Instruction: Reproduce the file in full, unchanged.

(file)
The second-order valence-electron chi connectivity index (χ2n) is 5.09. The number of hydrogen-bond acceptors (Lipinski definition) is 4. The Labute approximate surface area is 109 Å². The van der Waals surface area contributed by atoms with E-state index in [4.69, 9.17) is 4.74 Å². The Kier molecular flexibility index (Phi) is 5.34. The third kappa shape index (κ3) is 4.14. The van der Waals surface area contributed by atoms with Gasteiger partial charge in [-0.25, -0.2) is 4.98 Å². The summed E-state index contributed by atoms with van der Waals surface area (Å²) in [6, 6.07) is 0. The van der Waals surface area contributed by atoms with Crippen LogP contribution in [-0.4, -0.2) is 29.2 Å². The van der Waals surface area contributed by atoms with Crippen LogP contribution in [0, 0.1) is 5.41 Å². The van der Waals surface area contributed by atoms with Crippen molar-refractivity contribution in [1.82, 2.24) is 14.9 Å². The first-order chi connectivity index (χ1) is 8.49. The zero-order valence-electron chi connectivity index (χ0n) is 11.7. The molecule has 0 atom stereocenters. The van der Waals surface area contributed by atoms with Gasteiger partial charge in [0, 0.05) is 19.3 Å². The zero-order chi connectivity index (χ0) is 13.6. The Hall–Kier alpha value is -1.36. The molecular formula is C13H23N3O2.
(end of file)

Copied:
The second-order valence-electron chi connectivity index (χ2n) is 5.09. The number of hydrogen-bond acceptors (Lipinski definition) is 4. The Labute approximate surface area is 109 Å². The van der Waals surface area contributed by atoms with E-state index in [4.69, 9.17) is 4.74 Å². The Kier molecular flexibility index (Phi) is 5.34. The third kappa shape index (κ3) is 4.14. The van der Waals surface area contributed by atoms with Gasteiger partial charge in [-0.25, -0.2) is 4.98 Å². The summed E-state index contributed by atoms with van der Waals surface area (Å²) in [6, 6.07) is 0. The van der Waals surface area contributed by atoms with Crippen LogP contribution in [-0.4, -0.2) is 29.2 Å². The van der Waals surface area contributed by atoms with Crippen LogP contribution in [0, 0.1) is 5.41 Å². The van der Waals surface area contributed by atoms with Crippen molar-refractivity contribution in [1.82, 2.24) is 14.9 Å². The first-order chi connectivity index (χ1) is 8.49. The zero-order valence-electron chi connectivity index (χ0n) is 11.7. The molecule has 0 atom stereocenters. The van der Waals surface area contributed by atoms with Gasteiger partial charge in [0, 0.05) is 19.3 Å². The zero-order chi connectivity index (χ0) is 13.6. The Hall–Kier alpha value is -1.36. The molecular formula is C13H23N3O2.